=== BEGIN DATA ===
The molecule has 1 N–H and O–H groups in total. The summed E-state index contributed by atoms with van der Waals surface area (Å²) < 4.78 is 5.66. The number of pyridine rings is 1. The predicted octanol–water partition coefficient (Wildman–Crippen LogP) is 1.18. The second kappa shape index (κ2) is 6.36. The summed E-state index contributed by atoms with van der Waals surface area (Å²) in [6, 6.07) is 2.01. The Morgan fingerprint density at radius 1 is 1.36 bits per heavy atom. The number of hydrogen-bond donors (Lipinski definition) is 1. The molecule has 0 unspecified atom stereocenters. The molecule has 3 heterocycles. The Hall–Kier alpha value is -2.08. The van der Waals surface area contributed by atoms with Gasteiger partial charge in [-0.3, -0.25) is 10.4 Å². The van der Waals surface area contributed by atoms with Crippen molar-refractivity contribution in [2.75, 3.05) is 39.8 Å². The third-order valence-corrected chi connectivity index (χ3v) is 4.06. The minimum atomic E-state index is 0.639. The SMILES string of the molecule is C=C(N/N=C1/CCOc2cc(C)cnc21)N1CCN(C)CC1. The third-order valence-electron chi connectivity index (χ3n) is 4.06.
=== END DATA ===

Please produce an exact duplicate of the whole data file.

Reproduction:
The molecule has 1 N–H and O–H groups in total. The summed E-state index contributed by atoms with van der Waals surface area (Å²) < 4.78 is 5.66. The number of pyridine rings is 1. The predicted octanol–water partition coefficient (Wildman–Crippen LogP) is 1.18. The second kappa shape index (κ2) is 6.36. The summed E-state index contributed by atoms with van der Waals surface area (Å²) in [6, 6.07) is 2.01. The Morgan fingerprint density at radius 1 is 1.36 bits per heavy atom. The number of hydrogen-bond donors (Lipinski definition) is 1. The molecule has 0 unspecified atom stereocenters. The molecule has 3 heterocycles. The Hall–Kier alpha value is -2.08. The van der Waals surface area contributed by atoms with Gasteiger partial charge in [-0.3, -0.25) is 10.4 Å². The van der Waals surface area contributed by atoms with Crippen molar-refractivity contribution in [2.75, 3.05) is 39.8 Å². The third-order valence-corrected chi connectivity index (χ3v) is 4.06. The minimum atomic E-state index is 0.639. The SMILES string of the molecule is C=C(N/N=C1/CCOc2cc(C)cnc21)N1CCN(C)CC1. The third-order valence-electron chi connectivity index (χ3n) is 4.06.